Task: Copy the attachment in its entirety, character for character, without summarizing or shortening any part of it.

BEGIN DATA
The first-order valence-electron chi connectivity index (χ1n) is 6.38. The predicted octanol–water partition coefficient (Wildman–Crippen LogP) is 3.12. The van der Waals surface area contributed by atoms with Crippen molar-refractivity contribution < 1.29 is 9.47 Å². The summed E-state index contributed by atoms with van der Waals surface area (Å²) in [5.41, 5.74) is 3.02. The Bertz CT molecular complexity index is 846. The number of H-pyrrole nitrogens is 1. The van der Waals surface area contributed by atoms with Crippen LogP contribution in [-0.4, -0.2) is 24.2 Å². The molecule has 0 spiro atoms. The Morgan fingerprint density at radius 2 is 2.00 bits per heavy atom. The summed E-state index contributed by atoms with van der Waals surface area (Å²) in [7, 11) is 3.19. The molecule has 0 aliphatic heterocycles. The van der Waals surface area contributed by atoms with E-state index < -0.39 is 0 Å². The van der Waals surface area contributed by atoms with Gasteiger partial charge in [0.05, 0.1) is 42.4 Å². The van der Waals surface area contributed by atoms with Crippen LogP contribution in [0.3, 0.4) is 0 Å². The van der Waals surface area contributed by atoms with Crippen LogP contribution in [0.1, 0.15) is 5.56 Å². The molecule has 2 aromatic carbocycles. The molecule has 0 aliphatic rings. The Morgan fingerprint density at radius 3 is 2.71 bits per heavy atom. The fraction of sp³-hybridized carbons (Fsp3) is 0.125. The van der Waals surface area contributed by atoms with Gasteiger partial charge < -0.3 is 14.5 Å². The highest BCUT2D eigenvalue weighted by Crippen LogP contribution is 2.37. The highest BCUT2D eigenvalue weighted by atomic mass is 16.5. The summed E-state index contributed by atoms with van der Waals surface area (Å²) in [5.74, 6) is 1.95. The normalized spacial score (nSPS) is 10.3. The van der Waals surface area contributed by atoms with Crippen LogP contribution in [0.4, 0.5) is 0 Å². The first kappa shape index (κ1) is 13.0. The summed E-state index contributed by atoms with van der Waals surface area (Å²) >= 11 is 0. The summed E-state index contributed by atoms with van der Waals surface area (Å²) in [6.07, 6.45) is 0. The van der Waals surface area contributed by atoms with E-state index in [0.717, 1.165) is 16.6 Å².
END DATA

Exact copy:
The first-order valence-electron chi connectivity index (χ1n) is 6.38. The predicted octanol–water partition coefficient (Wildman–Crippen LogP) is 3.12. The van der Waals surface area contributed by atoms with Crippen molar-refractivity contribution < 1.29 is 9.47 Å². The summed E-state index contributed by atoms with van der Waals surface area (Å²) in [5.41, 5.74) is 3.02. The Bertz CT molecular complexity index is 846. The number of H-pyrrole nitrogens is 1. The van der Waals surface area contributed by atoms with Crippen LogP contribution in [-0.4, -0.2) is 24.2 Å². The molecule has 0 spiro atoms. The Morgan fingerprint density at radius 2 is 2.00 bits per heavy atom. The summed E-state index contributed by atoms with van der Waals surface area (Å²) in [7, 11) is 3.19. The molecule has 0 aliphatic heterocycles. The van der Waals surface area contributed by atoms with E-state index < -0.39 is 0 Å². The van der Waals surface area contributed by atoms with Gasteiger partial charge in [0.05, 0.1) is 42.4 Å². The van der Waals surface area contributed by atoms with Crippen LogP contribution in [0.3, 0.4) is 0 Å². The van der Waals surface area contributed by atoms with Crippen LogP contribution in [0.1, 0.15) is 5.56 Å². The molecule has 2 aromatic carbocycles. The molecule has 0 aliphatic rings. The Morgan fingerprint density at radius 3 is 2.71 bits per heavy atom. The fraction of sp³-hybridized carbons (Fsp3) is 0.125. The van der Waals surface area contributed by atoms with Gasteiger partial charge < -0.3 is 14.5 Å². The highest BCUT2D eigenvalue weighted by Crippen LogP contribution is 2.37. The highest BCUT2D eigenvalue weighted by atomic mass is 16.5. The summed E-state index contributed by atoms with van der Waals surface area (Å²) in [5.74, 6) is 1.95. The normalized spacial score (nSPS) is 10.3. The van der Waals surface area contributed by atoms with Crippen LogP contribution in [0.4, 0.5) is 0 Å². The first kappa shape index (κ1) is 13.0. The summed E-state index contributed by atoms with van der Waals surface area (Å²) >= 11 is 0. The summed E-state index contributed by atoms with van der Waals surface area (Å²) in [6.07, 6.45) is 0. The van der Waals surface area contributed by atoms with E-state index in [0.717, 1.165) is 16.6 Å².